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Like Sci-Fi? Read My New Online Fiction Series.
Do you like Sci-Fi? While I finish up my next novel, I have started an online fiction series called Forbearance. Picking up from the canteen scene in Bellicose, we meet Keius Minjen, a postal marine, as he tries to survive the battle planet Guna to exact revenge and one day liberate his homeland.
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Hjanssy, as his close friends called him, remarked that he was very much two different men. Professionally, he was always behind a thick shell. How he presented himself to the public was not how he presented himself to close friends. He is regarded by many scholars to have been one of the most stubborn, high-spirited rulers in Terran history. Although, it should be noted that his egalitarian reforms pointed to the inner-Hjannsy. To his friends, he was always jovial and mild-mannered. The middle son of a widow (herself the supposed last of a line of the old Oligarchs), he always watched and waited, but never seemed to be noticed. As Premier, it is noted that many of his greater accomplishments were likewise rarely noticed until much later.
The Dabrian Dynasty did not fail, for to fail means to not produce an heir. However, Emperor Jubal IV died leaving only a four year-old son. The Imperial Prime Minister, Durin Bonish. used the heir’s infancy to become regent. Acting in His Imperial Magisty’s “interests,” Bonish crushed Imperial power for good. He made sweeping “reforms” that were meant to establish the “Bonish” dynasty by disolving old power structures. However, his ill-timed death prevented him from making his new found title, “Premier” permanent.
However, the accident which killed Bonish also killed the teen-aged Emperor to be. With nobody to fill the role as Emperor, Hjans Kreb Lakol became the next Premier. This selection was not based on heredity or election. It was decided with the roll of the dice. Thus was established a very odd tradition that lasted until the present day. When a Premier selection is needed, all systems send their representative. When all representatives assemble in the old Imperial Hall, they each roll dice to see who will become the next Premier. After each roll, a week passes. During this time, a lot of politicing is involved, especially with the “high rollers.”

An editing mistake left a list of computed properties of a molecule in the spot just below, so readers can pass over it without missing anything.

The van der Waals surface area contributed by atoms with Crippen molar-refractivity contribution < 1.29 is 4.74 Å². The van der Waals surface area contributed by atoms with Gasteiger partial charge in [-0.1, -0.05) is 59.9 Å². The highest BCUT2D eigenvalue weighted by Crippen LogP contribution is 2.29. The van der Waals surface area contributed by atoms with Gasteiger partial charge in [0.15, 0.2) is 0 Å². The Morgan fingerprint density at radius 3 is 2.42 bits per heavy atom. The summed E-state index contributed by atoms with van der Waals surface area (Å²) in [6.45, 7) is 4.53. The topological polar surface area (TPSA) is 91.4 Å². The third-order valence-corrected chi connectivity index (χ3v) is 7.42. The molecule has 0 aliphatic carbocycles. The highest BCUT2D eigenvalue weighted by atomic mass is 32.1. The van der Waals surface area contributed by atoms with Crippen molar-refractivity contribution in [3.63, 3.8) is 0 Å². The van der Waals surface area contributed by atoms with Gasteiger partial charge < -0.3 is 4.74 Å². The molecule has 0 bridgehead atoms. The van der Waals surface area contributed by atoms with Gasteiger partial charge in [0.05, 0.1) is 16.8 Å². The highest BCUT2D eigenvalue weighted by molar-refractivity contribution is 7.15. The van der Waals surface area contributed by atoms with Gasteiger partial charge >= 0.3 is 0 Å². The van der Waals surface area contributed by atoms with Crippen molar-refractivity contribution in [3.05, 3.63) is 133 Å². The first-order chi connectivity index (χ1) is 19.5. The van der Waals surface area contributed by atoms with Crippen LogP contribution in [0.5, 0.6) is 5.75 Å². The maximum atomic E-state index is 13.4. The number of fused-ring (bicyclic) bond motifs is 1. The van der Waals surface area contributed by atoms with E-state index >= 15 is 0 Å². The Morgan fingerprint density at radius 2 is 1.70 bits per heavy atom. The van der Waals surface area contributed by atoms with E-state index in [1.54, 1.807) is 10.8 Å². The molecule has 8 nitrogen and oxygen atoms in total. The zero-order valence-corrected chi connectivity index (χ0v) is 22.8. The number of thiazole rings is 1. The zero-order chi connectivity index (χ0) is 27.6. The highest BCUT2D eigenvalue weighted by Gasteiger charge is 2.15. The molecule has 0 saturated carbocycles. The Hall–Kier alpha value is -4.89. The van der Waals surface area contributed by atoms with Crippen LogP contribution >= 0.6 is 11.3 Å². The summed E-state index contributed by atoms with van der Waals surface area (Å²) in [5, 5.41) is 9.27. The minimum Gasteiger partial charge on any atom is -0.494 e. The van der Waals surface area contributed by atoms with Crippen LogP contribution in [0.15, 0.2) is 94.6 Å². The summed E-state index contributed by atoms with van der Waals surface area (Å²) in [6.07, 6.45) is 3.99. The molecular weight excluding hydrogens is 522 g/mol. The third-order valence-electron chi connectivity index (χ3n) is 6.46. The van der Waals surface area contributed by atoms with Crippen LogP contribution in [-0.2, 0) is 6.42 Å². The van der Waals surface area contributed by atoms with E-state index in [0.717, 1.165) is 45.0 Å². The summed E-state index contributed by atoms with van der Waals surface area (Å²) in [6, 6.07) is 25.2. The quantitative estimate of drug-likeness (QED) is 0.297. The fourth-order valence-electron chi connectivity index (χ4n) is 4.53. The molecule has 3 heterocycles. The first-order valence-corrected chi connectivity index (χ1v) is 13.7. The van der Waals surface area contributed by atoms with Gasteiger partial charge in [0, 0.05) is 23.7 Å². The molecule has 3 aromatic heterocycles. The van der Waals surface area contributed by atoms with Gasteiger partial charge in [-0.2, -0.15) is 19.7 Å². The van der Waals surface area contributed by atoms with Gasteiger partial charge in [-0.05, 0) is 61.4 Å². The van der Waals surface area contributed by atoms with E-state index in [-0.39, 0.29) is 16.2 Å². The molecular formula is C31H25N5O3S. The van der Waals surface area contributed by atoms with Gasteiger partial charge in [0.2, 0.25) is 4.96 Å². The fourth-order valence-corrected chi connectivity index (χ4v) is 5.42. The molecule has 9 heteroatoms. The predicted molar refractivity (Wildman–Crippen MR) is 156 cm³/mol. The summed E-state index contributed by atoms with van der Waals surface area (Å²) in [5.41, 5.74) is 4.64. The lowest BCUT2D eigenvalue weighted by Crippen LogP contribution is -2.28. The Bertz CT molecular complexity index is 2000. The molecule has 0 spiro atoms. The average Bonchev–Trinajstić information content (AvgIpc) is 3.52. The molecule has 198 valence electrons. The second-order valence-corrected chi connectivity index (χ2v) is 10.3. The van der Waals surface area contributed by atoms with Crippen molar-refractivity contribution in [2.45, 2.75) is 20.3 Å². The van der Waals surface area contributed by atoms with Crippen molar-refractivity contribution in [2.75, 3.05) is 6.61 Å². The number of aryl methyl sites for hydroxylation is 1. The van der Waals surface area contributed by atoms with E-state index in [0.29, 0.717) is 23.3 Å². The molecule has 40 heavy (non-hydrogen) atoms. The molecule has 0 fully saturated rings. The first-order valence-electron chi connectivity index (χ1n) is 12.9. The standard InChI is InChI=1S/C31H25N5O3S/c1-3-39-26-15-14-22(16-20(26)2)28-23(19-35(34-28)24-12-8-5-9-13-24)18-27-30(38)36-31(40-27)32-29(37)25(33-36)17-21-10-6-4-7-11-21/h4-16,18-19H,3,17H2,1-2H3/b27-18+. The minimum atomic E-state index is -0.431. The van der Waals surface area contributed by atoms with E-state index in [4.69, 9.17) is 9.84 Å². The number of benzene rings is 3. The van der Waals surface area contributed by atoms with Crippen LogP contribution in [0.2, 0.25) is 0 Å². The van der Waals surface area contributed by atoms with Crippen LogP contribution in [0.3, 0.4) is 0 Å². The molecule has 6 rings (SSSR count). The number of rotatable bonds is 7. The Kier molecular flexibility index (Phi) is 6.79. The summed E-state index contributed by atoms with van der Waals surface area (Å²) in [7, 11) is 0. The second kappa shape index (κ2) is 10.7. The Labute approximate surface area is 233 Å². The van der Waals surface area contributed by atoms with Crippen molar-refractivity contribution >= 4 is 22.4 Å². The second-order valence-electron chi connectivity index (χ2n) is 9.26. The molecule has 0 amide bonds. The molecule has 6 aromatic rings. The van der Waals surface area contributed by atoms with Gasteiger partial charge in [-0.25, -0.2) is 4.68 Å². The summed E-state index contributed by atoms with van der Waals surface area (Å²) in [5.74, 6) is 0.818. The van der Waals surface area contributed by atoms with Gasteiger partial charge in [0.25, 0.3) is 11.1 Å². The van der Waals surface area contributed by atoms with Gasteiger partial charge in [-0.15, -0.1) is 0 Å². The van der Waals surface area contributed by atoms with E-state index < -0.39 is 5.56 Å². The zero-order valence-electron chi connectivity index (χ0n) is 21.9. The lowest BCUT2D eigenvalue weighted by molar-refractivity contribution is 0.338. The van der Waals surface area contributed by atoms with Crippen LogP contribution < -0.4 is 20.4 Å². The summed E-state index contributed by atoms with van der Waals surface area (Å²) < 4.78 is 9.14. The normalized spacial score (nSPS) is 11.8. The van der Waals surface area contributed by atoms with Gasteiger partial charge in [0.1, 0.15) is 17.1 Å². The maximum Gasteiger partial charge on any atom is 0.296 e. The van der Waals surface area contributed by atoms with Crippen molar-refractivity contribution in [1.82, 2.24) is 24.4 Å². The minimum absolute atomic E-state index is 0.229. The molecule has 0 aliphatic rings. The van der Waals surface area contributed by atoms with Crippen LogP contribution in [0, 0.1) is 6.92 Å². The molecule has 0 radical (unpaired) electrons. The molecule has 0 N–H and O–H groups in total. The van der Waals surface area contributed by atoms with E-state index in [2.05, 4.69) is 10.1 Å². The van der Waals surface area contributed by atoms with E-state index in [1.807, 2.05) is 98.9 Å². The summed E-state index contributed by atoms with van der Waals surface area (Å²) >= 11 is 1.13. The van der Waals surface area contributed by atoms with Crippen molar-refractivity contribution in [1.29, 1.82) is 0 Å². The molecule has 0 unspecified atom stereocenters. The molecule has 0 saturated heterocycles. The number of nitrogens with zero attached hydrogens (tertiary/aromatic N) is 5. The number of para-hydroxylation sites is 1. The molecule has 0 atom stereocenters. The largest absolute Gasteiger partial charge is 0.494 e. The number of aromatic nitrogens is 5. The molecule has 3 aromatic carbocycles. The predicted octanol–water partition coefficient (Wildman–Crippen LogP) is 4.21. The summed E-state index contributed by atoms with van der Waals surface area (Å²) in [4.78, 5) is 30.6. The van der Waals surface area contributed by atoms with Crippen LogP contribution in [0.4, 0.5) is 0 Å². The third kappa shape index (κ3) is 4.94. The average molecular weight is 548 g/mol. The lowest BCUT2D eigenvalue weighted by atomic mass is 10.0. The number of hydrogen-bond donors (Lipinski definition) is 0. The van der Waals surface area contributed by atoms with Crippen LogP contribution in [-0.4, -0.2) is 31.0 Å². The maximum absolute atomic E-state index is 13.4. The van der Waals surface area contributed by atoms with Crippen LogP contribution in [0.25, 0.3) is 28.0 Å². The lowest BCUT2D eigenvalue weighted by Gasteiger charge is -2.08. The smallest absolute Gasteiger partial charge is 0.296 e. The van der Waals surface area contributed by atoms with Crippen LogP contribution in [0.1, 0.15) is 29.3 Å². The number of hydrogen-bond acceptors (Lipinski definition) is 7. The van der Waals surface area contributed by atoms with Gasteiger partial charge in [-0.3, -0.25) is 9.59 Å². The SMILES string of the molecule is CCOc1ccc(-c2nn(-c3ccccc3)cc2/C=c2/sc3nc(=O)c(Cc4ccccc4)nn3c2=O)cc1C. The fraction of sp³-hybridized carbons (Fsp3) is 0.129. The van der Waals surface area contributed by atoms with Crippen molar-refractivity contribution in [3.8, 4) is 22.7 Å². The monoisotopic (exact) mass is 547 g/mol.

With as many systems, there are usually many who tie at the highest roll. During the week, those high rollers negotiate and politic hoping to pursuade their peers to forgo their roll, leaving one or two high rollers.
Premier Lakol was not a high roller. In fact, he was originally defeated in the first roll of what ended up being a four month selection period. This being the first selection period, the rules as they are defined now were not as clear. During that time, Premier remained, and pursuaded a high roller, Bowen Degups, to abdicate to him if the high roller won. Throughout the next several weeks, Premier Lakol managed to ensure Degups chosen high roller had a loaded die. When Degups finally won, he flinched in the face of his newly-won power, and told Lakol that the deal was off. In planned response, Lakol exposed Degups’ loaded dice and a pre-conceived conspiracy to subvert the process by Degups. As the imperial crime of treason was still met with explusion into deep space, the “conspirators” were quickly silenced.
However, to avoid suspicion, Premier Lakol vowed to carry through with Premier Bonish’s reforms. These reforms, commonly called the Not-So-Grand Reforms (as contemporaries had already labeled earlier reforms the Grand Reforms), marked the end of the Imperium in all but name. Premiers would server not more than two fifteen-year terms. The Die Selection Model of Premier selection was codified. The role of system government enhanced, reducing the power structure to more of a confederacy. Additionally, the Gahanian Seers misteriously disappeared. This is commonly believed to be Premier Lakol’s doing, but many suspect it might have been remaining cells of the old Imperial espionage organization.
Being among the last of the scholars to author for the Macropedia Terradoma, Imperium Edition, it is easy for myself, and my peers, to comment on these latter days. Were it not for these Not-So-Grand Reforms, the government structure would have remained far too centralized to withstand these darkening times. As farther-flung systems have already receded into the Soup–inaccessible by trans-system ships; we only hope that our government will survive through what must now be a Second Decline.